port-based engineering

Java EE Technologies Used in the EIS Tier.

Java EE Technologies Used in the EIS Tier.

The source text of Your First Cup: An Introduction to the Java EE Platform does not yet expand on these technologies, so we provide this diagram as a navigation point, then move on ..

These resources typically are located on a separate machine than the Java EE server, and are accessed by components on the business tier

These resources typically are located on a separate machine than the Java EE server, and are accessed by components on the business tier
IMPORTANT: in UML™ Parsing Analysis one sometimes has to explore a confused or unclear description in the source text, even if it leads in the wrong direction for a while; the whole point is to analyse each sentence of the source text on its own merits.

If only I had a penny for every time somebody new to the method looked at a diagram which correctly (according to the spirit of UML™ Parsing Analysis) models a somewhat confusing source text sentence, only to be told be somebody that "that's wrong"; it's right in UML™ Parsing Analysis to model what's "wrong" first, with annotations indicating possible problems, consistencies, or errors.

None of the source text sentences from the First Cup tutorial analysed yet in this demonstration of UML™ Parsing Analysis have actually stated to date whether a 'tier' is something physical (associated with perhaps a separate machine), or whether it is an architectural "layer", which may or may not be spread across several machines. It has also not been stated whether the 'business tier' is characterised by a Java EE Server, or whether indeed a single Java EE server can manage more than one tier, including the 'business tier' ! Or could in fact a Java EE Server include somehow the 'web tier' ? After all, no mention has been made yet of a separate web server, or even how the 'web tier' might relate to it. So these matters are left - most deliberately - completely open, with question stereotypes inviting later clarification, which MUST be provided by the First Cup source text (or another authoritative source text, which would be clearly indicated through dedicated, stereotyped, source text «wrapper» Components).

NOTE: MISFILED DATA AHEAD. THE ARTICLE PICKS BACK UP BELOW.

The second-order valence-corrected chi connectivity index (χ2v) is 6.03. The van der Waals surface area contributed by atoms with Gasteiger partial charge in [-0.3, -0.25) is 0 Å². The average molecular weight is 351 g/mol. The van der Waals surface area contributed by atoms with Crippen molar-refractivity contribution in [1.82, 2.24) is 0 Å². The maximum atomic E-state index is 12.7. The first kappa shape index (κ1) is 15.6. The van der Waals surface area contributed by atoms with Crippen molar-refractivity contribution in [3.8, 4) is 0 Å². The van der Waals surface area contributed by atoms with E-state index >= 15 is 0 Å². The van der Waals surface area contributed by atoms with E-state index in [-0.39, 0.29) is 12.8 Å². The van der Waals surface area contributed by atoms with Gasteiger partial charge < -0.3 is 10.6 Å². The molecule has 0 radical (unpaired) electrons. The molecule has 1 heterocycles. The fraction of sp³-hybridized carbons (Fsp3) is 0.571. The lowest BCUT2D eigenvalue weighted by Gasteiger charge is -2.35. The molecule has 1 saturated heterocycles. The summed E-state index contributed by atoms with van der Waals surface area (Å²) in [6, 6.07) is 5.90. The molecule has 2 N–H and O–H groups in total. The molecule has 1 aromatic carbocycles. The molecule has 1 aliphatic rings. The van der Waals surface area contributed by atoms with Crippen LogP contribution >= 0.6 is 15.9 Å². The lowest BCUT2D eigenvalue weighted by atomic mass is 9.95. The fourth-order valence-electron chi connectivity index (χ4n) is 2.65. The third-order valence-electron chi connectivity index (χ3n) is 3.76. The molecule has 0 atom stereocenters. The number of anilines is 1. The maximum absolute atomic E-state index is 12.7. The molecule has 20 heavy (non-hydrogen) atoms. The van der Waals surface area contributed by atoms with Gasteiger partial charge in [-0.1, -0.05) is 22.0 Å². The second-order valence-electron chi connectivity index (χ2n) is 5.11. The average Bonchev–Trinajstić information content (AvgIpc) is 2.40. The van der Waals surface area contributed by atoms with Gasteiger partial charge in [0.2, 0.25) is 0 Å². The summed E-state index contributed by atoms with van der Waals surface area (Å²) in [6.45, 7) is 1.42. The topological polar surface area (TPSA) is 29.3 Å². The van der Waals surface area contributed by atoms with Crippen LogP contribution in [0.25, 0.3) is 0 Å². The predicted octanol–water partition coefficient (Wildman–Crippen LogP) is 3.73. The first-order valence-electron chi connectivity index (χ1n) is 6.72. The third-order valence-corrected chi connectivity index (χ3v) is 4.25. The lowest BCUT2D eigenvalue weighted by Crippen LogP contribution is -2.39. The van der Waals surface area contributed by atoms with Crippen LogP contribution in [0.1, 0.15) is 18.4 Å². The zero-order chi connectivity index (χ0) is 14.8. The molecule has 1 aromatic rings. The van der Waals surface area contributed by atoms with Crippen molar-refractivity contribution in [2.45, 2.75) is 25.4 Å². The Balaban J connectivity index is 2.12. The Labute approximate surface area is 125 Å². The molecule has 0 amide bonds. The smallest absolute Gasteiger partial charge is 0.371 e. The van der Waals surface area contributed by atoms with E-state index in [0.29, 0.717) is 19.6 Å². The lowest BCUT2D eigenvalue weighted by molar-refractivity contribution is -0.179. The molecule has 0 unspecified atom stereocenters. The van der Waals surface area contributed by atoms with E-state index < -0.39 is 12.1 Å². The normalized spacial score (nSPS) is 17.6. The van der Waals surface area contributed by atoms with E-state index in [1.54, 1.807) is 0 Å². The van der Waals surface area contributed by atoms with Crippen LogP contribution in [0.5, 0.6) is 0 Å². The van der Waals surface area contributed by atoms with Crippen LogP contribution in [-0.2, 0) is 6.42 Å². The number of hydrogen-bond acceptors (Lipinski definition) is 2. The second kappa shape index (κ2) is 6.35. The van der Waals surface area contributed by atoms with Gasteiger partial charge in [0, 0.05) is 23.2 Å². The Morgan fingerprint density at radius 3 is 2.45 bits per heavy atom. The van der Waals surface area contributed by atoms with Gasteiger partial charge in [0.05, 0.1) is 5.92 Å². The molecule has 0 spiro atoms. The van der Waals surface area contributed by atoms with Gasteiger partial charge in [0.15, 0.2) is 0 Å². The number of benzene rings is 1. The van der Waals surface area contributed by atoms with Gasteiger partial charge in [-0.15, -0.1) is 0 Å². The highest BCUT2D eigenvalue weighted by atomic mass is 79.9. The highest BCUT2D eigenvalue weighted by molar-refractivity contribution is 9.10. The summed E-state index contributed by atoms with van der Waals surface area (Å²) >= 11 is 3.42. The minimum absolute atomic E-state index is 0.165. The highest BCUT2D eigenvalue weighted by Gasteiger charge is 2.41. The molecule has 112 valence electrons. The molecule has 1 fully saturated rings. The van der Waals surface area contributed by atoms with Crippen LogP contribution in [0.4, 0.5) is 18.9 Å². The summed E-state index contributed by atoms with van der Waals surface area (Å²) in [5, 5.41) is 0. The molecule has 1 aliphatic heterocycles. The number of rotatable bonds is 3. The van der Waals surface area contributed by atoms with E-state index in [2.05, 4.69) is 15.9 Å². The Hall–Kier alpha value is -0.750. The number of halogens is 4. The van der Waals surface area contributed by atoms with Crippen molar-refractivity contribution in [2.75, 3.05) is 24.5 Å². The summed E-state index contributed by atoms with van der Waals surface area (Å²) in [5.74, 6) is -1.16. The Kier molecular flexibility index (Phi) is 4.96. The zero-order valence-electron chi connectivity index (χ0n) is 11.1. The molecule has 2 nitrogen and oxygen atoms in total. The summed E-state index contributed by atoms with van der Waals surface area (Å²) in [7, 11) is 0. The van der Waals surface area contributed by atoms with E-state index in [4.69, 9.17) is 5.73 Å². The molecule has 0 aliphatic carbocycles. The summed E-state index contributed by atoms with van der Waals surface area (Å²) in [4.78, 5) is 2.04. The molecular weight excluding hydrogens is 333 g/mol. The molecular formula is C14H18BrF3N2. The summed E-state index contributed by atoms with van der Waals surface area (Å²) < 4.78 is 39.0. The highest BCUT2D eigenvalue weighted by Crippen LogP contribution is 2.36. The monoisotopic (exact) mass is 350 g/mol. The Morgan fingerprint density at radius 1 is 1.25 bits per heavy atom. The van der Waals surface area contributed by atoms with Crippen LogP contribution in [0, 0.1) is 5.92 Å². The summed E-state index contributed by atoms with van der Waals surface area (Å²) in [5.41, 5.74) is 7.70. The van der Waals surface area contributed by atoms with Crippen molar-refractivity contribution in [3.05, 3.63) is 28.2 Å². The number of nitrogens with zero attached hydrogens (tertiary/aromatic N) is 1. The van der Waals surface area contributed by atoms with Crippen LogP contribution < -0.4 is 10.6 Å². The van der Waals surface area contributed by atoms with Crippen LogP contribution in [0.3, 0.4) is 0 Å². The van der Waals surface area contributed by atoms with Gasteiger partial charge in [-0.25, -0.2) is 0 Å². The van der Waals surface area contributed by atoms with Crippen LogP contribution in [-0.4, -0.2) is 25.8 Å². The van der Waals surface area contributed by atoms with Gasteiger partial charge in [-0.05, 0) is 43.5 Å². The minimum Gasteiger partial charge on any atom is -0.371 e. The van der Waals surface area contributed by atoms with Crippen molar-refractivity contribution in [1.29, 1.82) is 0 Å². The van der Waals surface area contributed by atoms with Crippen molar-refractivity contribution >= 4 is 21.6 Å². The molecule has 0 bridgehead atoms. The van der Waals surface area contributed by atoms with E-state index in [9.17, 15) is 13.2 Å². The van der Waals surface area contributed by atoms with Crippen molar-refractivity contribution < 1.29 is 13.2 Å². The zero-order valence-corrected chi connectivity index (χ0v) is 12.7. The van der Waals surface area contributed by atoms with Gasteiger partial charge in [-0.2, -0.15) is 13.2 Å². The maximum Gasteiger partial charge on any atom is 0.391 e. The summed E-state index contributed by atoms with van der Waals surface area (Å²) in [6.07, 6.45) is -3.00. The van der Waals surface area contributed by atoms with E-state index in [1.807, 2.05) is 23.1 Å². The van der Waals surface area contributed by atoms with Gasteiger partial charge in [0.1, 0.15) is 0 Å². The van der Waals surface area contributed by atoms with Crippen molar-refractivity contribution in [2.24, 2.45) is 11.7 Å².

Consider for example the source text sentence at hand. It does not in fact say whether 'components on the business tier' are in someway also on or running in 'the Java EE server', or in fact whether (as nevertheless assumed and shown) the Java EE server ever even accesses a data store or data source !

Lastly, we have not even been told whether the 'business tier' and Java EE Server are related at all (although we can guess they are).

To represent this complex state of affairs, hybrid associative and composite diagramming is used, and I would ask readers to spend a little extra time examining this important diagram in detail.

Note in particular that both *Tier_Business and *Server have a shared *:Component_Business Property, and the meaning of this sharing could by quite different for the different contexts. Likewise, the Connectors used might cross in fact many other implied Property boundaries.

For example: if *Tier_Business is in fact "part" of a Java EE *Server, then a delegating Connector from a boundary Port of the Server to a Port of *:Component_Business might logically or conceptually "cross" the business tier boundary (and this could be represented by finer delegation via it's Port); if instead the *Tier_Business is considered to be outside the JavaEE *Server (or perhaps even characterised by it), then similar will apply to its Connectors to its (shared) *:Component_Business Property.